The Illinois Bone and Joint Center has a total of 763 employees, including a corporate office with 26 employees and in-house legal counsel.

“A physician-owned company does our billing and provides medical reimbursement and information technology services to our organization,” Dr. Cohn says. “We have 14 physical therapy locations, seven magnetic resonance imaging locations, and two affiliated surgery centers.”

Although his organization hasn’t yet implemented an electronic medical records system, it does have a digital radiograph system.

“All of our films are stored digitally, and we’re working on making all the radiographs in the system available to every physician in our organization,” he says.

Such a large group obviously has a big advantage in negotiating with insurance carriers for reimbursement.

“It’s very important for the carriers to have us on their panel,” says Dr. Cohn. “We also have advantages in negotiating contracts and malpractice insurance rates, as well as in buying supplies.

“We’ve been able to hire really good managers,” he continues. “Our executive staff members serve as administrators and provide tremendous leadership.”

Keeping the lines of communication open
Because the practices are so large, the partners and staff members must make an effort to maintain good communication.

“Everyone needs to know about decisions that have been made and directions or policies that are being advanced,” notes Dr. Pettrone.

“We can attend monthly board meetings to stay updated,” he continues, “and we can also check our intranet for the minutes from board meetings and executive committee meetings.”

Dr. Mahoney’s group has board and executive committee meetings, as well as monthly quality assurance meetings.

“We also stay in touch by interacting at the office while we’re discussing cases,” says Dr. Mahoney.

‘A blessing and a curse’
Because his organization is extremely large, notes Dr. Cohn, individual orthopaedists aren’t able to control every aspect of its operations.

“There’s one central human resources department, and the policies are uniform throughout the corporation,” he says. “Although there’s less local rule on everyday issues, each group is autonomous when it comes to designing and building its space, as well as in making some hiring decisions. Each office also decides how to divide physician compensation.”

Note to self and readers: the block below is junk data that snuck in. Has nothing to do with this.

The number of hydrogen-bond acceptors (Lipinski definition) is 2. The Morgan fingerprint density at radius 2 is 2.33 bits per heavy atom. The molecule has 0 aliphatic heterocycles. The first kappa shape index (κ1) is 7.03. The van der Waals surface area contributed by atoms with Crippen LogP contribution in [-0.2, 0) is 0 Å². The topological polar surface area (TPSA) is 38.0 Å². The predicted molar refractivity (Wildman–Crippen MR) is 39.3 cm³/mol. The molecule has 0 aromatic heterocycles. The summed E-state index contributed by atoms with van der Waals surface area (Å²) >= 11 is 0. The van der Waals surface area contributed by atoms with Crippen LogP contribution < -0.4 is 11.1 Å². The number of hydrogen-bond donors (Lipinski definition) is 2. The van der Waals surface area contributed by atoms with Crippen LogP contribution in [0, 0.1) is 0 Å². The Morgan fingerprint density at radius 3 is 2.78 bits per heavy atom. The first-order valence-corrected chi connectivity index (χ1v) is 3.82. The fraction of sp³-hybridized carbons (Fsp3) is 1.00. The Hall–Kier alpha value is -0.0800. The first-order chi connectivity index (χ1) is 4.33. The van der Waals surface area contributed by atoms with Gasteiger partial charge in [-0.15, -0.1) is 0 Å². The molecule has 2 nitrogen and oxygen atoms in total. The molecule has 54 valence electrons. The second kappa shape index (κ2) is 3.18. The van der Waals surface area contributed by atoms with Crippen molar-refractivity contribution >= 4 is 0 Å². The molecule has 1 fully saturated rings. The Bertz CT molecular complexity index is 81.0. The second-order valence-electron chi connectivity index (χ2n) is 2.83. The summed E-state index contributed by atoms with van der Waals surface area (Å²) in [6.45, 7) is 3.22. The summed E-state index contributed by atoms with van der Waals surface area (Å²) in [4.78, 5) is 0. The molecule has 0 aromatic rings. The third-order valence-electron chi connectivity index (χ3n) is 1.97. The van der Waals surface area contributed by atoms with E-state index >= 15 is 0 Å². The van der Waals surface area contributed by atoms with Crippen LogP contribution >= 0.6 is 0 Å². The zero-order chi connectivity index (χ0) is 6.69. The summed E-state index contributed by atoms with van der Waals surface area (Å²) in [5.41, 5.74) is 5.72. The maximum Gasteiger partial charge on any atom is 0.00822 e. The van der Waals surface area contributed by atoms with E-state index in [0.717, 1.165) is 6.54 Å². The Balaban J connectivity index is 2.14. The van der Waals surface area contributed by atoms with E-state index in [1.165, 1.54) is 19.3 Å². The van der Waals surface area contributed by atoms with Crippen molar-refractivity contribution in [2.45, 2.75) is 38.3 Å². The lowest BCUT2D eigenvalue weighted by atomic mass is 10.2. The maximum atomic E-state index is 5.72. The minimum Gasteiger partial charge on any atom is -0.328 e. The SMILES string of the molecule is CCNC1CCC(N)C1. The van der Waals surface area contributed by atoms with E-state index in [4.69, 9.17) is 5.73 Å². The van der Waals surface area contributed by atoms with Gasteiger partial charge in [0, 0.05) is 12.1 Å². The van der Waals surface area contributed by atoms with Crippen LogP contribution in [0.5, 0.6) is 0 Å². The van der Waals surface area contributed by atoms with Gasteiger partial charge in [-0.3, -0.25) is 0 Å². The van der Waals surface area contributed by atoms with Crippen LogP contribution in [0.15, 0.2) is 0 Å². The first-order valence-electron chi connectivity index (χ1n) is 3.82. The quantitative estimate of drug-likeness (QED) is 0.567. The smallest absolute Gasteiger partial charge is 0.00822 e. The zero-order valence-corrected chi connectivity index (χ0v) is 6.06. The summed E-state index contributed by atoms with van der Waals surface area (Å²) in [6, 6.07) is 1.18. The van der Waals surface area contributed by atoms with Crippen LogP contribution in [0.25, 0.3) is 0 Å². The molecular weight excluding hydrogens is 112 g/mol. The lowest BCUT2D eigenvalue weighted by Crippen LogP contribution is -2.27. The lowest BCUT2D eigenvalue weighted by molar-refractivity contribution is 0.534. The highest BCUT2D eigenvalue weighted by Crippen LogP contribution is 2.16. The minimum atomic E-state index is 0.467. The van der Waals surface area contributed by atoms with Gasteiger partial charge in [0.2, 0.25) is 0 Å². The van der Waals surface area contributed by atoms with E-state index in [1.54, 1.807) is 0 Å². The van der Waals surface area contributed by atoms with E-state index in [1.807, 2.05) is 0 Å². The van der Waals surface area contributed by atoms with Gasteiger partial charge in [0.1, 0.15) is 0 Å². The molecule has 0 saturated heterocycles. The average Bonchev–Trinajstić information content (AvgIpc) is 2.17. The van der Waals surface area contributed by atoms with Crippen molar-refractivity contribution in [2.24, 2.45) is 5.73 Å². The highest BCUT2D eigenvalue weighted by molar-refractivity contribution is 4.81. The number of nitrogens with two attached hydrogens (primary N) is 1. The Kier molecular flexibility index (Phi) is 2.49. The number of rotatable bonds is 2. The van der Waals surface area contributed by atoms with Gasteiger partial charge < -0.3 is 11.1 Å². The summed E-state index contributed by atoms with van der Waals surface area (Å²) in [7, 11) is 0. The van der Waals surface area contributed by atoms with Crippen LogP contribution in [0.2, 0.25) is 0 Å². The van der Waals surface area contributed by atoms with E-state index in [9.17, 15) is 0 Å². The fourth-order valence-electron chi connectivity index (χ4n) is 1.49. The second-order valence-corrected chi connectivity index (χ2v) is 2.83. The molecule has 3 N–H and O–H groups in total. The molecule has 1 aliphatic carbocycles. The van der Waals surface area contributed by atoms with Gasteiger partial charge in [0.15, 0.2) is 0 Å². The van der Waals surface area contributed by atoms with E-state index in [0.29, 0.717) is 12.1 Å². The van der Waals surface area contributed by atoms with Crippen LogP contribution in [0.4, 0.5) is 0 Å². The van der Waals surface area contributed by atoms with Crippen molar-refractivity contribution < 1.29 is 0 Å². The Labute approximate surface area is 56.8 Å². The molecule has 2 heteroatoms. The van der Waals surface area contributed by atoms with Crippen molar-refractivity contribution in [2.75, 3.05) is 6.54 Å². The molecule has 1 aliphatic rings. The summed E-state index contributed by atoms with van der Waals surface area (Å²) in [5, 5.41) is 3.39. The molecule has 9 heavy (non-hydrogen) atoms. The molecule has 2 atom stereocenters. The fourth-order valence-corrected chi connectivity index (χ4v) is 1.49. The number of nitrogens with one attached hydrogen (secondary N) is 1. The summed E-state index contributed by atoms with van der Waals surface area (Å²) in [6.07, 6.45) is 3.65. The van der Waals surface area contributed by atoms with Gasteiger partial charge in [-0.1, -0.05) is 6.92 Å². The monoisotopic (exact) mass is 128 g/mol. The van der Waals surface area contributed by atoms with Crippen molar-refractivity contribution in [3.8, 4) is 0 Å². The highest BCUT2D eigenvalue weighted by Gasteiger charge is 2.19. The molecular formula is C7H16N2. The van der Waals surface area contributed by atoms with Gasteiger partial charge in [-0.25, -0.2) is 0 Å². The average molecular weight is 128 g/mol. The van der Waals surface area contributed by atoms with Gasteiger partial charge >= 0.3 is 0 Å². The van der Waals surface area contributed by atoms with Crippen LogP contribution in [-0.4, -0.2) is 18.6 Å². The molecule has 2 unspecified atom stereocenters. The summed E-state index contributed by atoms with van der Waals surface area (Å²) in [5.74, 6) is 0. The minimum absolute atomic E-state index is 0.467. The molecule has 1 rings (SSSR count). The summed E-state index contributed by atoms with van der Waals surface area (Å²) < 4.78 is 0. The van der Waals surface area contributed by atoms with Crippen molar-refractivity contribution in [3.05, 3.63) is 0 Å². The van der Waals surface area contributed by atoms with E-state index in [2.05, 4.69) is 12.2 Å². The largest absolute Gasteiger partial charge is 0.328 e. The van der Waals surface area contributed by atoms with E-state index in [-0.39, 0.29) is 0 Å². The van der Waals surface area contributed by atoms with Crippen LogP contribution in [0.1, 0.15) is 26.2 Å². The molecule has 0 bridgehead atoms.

“Physician compensation agreements require negotiation in any size group,” notes Dr. Mahoney. “In a large group, it’s important to figure out a way to reimburse everyone equitably.”

According to Dr. Pettrone, having less autonomy as part of a large group practice is “a blessing and a curse.”

“Because you’re not controlling all aspects of the practice, you have to create an administrative management structure that you trust to run the group successfully,” he says. “It’s expensive, but you need good staff members.”

Dr. Cohn cautions that “geographic overlap issues” can also arise.

“We have to be careful about sticking to our own territory and not trying to expand into our colleagues’ territories,” he says.

“If one of the partners wants to expand or open another office, the entire board explores how it would affect the existing offices.”

Large practices may also face legal compliance issues that don’t apply to smaller practices, says Dr. Cohn.

Despite the challenges, he enjoys being part of a large group practice.

“My partners are great—we all like each other a lot,” says Dr. Cohn. “I can’t imagine going elsewhere.”

For another perspective on large practices, see “A roadmap to the 21st century

Jennie McKee is a staff writer for AAOS Now. She can be reached at mckee@aaos.org